Essential cinema. The granddaddy of the 'B''s has certainly withstood the test of time to become a fixture in cinema history with a reputation stronger than any of the Oscar nominated films of that year (except perhaps 'Mildred Pierce'). At an economical 69 minutes this film tells one hell of a story and still packs quite the punch. Anne Francis with only 30 min. of screen time makes one of the great femme fatales.
A byword for narrative economy, its impeccably contrived cliches seem not to come from previous efforts in the genre but exclusively the contingent of its own shoestring budget and Ulmer's imagination.
****1/2. Almost a masterpiece. Edgar G. Ulmer is unfortunately one of the most underrated American directors. Look at the fog, listen to the music (a 67 min. musical score), admire the boldness of the out-of-focus shots or the flashbacks in the flashbacks, quiver in front of Ann Savage's viciousness. DETOUR is a fairy tale for adults and Tom Neal waits in vain for someone who'll save him from the claws of the wolf.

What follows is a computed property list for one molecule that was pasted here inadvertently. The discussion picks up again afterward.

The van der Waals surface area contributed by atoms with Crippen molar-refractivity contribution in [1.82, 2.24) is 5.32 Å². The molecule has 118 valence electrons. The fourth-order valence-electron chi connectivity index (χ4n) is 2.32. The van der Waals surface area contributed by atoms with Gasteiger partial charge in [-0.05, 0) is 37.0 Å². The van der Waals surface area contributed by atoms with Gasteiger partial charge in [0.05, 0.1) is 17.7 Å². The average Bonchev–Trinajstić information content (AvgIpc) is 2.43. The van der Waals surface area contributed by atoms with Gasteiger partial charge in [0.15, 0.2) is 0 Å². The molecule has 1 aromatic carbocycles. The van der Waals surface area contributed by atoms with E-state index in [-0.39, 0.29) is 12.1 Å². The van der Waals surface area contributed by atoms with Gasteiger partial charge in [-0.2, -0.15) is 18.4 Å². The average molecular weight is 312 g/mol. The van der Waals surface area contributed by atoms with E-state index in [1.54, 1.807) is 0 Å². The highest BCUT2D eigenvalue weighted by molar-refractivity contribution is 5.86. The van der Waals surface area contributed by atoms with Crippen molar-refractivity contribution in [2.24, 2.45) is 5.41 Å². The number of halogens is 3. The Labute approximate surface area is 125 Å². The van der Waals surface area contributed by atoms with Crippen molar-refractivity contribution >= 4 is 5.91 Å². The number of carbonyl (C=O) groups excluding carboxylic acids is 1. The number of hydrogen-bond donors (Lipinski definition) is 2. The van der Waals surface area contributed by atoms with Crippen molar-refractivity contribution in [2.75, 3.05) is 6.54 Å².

On his way to L.A. to reach his fiancée, nightclub piano player hitches a ride from a stranger who suddenly dies. Noir quickie shot on a shoestring has since become legendary as the quintessential example of style upgrading B-movie material. Tom Neal is a great hopeless anti-hero but Ann Savage steals the show as a vulnerable and extremely dangerous dark lady.